Part 2: Common Meal Systems, What's Typical? - 2016 Interview
A continuation of my interview with Joani Blank. I had the privilege of interviewing her by phone a few months before her passing. For part one, visit Part 1: Common Meal Practice Run
Though common meal systems share similarities from one community to the next, each cohousing has unique approaches. Some trends emerged from Joani 2001 survey (to view her write-up on results, click here.).
How often? The number of meals cooked per week varied greatly. Of the 19 communities surveyed, most averaged 2 or 3. Joani believed a successful system’s minimum number is 2 a week, but 3 is even better. 4 is wonderful, but probably a max to expect of communities. It’s key, she indicated, to decide early on what the target number of meals per week will be. It’s very hard to increase that number once chosen, so set the bar high and lower if necessary. [Editor's note: many successful communities enjoy only one common meal per week, underscoring that every community is unique.]
What about potlucks? Some communities like Wolf Creek Lodge in Grass Valley, CA have weekly resident potlucks in the common house. Joani warned that potluck meals don’t facilitate the same type of bonding. However, if they’re just an “extra meal” on top of say, three already happening, it’s not such an issue. But if your only meal is a potluck, it just won’t bring the same community-building benefits. “Cooking together is so crucial!”
What’s expected? There’s usually an unwritten rule in communities (but not a requirement) that every adult cooks, and the task rotates. Older folks may choose to contribute in alternative ways if cooking is hard for them. However, the meal system runs most effectively if all able-bodied people are on the cooking rotation. Then everyone can enjoy the meals their neighbors make.
What about food preferences? “Don’t expect vegetarians to eat around the main course.” Dealing with food preferences can be an overwhelming process, especially at first when groups are still getting to know each other. Joani suggested keeping things simple, but always having vegetarian and gluten free alternatives available if you have members with these preferences. Your goal should always be to maximize the number of people who can eat a meal, at the very least accommodating meat eaters and vegetarians. Salad options are a great go-to, and chicken is a good meat staple (seafood allergies and red meat avoidance can complicate things). For meals with a lot of kids, yummy and familiar veggies are a good bet. To avoid driving cooks crazy juggling many preferences in one meal, Joani suggested offering gentle notices when announcing a meal’s menu. For example, “There’s not a gluten free option for this meal, but that doesn’t mean we don’t respect your needs – we just can’t accommodate them in this particular dish.” Your gluten-free residents can join for the next meal, or bring their own meal to a common dinner so they can still sit and enjoy the company.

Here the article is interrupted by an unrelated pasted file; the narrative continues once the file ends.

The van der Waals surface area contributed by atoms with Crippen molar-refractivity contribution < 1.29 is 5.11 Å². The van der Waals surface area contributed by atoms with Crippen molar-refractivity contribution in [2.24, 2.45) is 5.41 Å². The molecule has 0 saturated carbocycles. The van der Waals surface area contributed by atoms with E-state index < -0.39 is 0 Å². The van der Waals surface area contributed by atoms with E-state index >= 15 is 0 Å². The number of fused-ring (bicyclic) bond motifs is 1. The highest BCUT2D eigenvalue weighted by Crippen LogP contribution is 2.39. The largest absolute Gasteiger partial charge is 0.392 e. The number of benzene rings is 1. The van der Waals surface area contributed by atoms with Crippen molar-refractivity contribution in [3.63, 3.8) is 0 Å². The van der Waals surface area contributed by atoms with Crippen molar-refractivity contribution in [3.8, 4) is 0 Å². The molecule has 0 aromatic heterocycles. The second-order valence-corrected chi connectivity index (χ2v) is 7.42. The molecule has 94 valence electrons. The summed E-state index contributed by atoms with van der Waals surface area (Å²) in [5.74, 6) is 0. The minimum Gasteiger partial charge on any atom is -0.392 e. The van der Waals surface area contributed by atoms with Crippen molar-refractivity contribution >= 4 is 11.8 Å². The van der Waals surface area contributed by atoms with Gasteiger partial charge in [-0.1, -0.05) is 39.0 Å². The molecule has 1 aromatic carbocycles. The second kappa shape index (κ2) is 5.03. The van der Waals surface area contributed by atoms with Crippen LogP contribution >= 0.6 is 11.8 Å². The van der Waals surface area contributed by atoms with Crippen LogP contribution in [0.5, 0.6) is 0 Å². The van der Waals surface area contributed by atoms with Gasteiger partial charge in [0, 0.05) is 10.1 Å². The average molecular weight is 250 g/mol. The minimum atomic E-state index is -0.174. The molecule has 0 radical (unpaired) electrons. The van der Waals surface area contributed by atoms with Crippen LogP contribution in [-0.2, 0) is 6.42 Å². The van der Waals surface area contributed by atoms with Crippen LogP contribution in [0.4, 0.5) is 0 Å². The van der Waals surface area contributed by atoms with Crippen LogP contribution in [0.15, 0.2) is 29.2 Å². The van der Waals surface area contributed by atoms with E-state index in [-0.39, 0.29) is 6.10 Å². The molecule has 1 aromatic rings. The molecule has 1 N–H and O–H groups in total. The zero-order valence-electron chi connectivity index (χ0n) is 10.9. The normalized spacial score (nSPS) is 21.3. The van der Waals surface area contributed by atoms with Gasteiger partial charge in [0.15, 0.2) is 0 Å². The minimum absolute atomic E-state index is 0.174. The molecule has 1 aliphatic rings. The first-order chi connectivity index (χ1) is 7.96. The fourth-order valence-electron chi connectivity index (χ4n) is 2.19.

You're vege-glut-soy what? But how do you track of who’s gluten free, vegan, dairy free, nightshade intolerant, etc.? An easy way to keep them front of mind is to have everyone list their preferences/allergies before move in, then post a list on the fridge in the common house.
How many of you are coming? Having a clear number of servings in mind makes shopping easiest for cooks. It’s not fair to expect them to buy extra just in case. Groups typically post a dining schedule with a closing date (either on paper or online) so residents can sign-up. And those who sign-up have a chance to indicate their preferences for the meal (i.e. 15 meat-eaters, 4 vegetarians and 1 gluten free).
What about cleanup after meals? It may sound like a huge chore. “So many dishes and no one stays around to help! Will our dishwasher be able to handle the load?” Joani suggested purchasing commercial-residential dishwashers, even 2 or 3 if you need them, rather than purchasing an industrial-style one. With that larger size, communities may fall into the trap of being considered a restaurant by the health department and charged extra fees.
You’ve signed up for the full package. Joani recommends that cooks perform all the meal’s tasks, from shopping to cooking to clean-up. No one wants a mad scramble to gather helpers as they’re leaving, belly full. This adds a bonus incentive to keep tidy too, since the people making the dishes clean them up. An easy dishwasher tip - after the meal, turn it on as you leave the kitchen. Once it’s gone through its cycle, the next meal preppers can then unload directly onto the tables for the next meal, which saves an extra step in-between.
Doing it differently. There are unique systems too. Pioneer Valley Cohousing has separate meals just for kids on occasion. The community also asks cooks to choose recipes from a master file of collected favorites. Some communities with families choose to eat “kid free” meals occasionally, to try out special ingredients and let parents socialize while their kids keep occupied in the playroom or with a sitter.
Stay tuned for Part 3 coming soon!